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River cruises in Germany are offered on five major rivers – the Rhine, Moselle, Main, Danube and Elbe. All of the rivers, except the Main, flow through at least one other country; and all rivers except the Elbe flow through the southern half of Germany.
A cruise on the Elbe is not combined with other rivers. Not so with the other four. An itinerary on the Moselle River is usually combined with at least the Rhine River. A cruise on the Rhine River might include some combination of the Moselle, Main or Danube Rivers. From west to east in Germany, the Rhine River meets the Main River; the Main River then joins the Danube River via the Main-Danube Canal.
In southwest Germany, the Moselle River borders France, Luxembourg and Switzerland. This part of Germany along the Moselle River, begins in Trier. There are several German cities along the Moselle before reaching the city of Koblenz – where the Rhine and Moselle Rivers are joined. A few of the cities you’ll pass along this stretch of land and water are Trier, Cochem, Bacharach, Bernkastel-Hues, Koblenz, Rudesheim and Bingen.
Trier is the most southern city in Germany on the Moselle River. It’s located near Luxembourg in the German Mosel Wine Region covering about 45 square miles. In addition to its natural beauty, Trier is known for being the oldest city in Germany and also for its historical monuments.
Bernkastel-Kues is located on a steep hillside that’s covered with vineyards. Known for its wine production, the town even has a wine museum.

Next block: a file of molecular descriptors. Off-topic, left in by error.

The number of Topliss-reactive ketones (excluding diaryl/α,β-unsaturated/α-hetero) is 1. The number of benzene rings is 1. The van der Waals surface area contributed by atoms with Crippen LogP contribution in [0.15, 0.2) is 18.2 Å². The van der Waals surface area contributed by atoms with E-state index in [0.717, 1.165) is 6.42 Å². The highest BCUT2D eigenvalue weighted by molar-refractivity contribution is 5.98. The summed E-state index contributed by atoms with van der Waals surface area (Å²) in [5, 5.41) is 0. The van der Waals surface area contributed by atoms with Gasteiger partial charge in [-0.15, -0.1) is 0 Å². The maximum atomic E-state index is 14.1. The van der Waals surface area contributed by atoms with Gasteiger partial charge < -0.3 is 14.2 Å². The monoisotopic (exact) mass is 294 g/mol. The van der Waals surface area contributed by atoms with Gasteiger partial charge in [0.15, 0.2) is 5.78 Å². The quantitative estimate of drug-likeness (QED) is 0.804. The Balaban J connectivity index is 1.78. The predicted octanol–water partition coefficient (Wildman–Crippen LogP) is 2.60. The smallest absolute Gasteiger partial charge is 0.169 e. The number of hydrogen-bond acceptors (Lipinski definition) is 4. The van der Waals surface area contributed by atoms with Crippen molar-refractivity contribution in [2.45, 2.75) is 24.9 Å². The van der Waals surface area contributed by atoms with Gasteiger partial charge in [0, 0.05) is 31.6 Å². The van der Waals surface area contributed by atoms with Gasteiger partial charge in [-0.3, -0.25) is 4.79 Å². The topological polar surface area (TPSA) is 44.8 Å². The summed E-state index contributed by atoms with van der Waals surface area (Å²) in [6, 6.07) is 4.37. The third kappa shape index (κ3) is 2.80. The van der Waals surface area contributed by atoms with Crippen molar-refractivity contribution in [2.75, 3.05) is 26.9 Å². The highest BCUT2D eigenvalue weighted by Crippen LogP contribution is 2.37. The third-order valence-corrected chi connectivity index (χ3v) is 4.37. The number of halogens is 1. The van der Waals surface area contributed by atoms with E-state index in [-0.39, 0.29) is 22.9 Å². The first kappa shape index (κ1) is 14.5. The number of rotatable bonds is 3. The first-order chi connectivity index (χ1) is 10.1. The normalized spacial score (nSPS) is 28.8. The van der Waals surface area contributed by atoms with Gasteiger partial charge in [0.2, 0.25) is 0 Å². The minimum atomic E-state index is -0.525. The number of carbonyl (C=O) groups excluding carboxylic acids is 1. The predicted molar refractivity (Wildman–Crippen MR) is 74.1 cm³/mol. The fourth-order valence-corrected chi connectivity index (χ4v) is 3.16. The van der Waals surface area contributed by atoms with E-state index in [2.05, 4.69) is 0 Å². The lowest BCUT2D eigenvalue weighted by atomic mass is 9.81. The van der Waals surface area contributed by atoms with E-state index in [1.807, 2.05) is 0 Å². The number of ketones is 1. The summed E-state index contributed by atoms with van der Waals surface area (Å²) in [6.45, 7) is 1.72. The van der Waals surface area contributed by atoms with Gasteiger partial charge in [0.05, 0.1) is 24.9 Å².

Another popular site in Bernkastel-Kues is the Spitzhäuschen or the Pointed House, which was built in 1416. It’s visited and photographed by people from around the world.
Spitzhäuschen or the Pointed House
By Berthold Werner (Own work) [Public domain], via Wikimedia Commons
The town of Cochem has over 100 cultural monuments! Of course it would take longer than a day to explore all these buildings, a day tour in this city might include a few and will also usually include a trip to the famous Reichsburg Castle.
The Reichsburg Castle in Cochem
By Holger Weinandt [GFDL (http://www.gnu.org/copyleft/fdl.html) or CC-BY-SA-3.0 (http://creativecommons.org/licenses/by-sa/3.0/)], via Wikimedia Commons
Koblenz is the third largest city in Rhineland with a population just over 100,000 covering an area of nearly 41 square miles. There are many historic structures to see, including the Fortress Ehrenbreitstein, the German Corner and some palaces and castles.
At the confluence of the Rhine and Moselle Rivers, the city of Koblenz also marks the westernmost point of the Upper Middle Rhine Valley. It’s situated on both banks of the Rhine River. The German Corner or Deutches Eck is the corner of Koblez where the Moselle and Rhine Rivers meet.
German Corner or Deutches Eck
By Holger Weinandt (Own work) [CC-BY-SA-3.0-de (http://creativecommons.org/licenses/by-sa/3.0/de/deed.en)], via Wikimedia Commons
The city of Koblenz marks the westernmost point of the Upper Middle Rhine Valley and is where a journey along the Rhine River separates from the Moselle.
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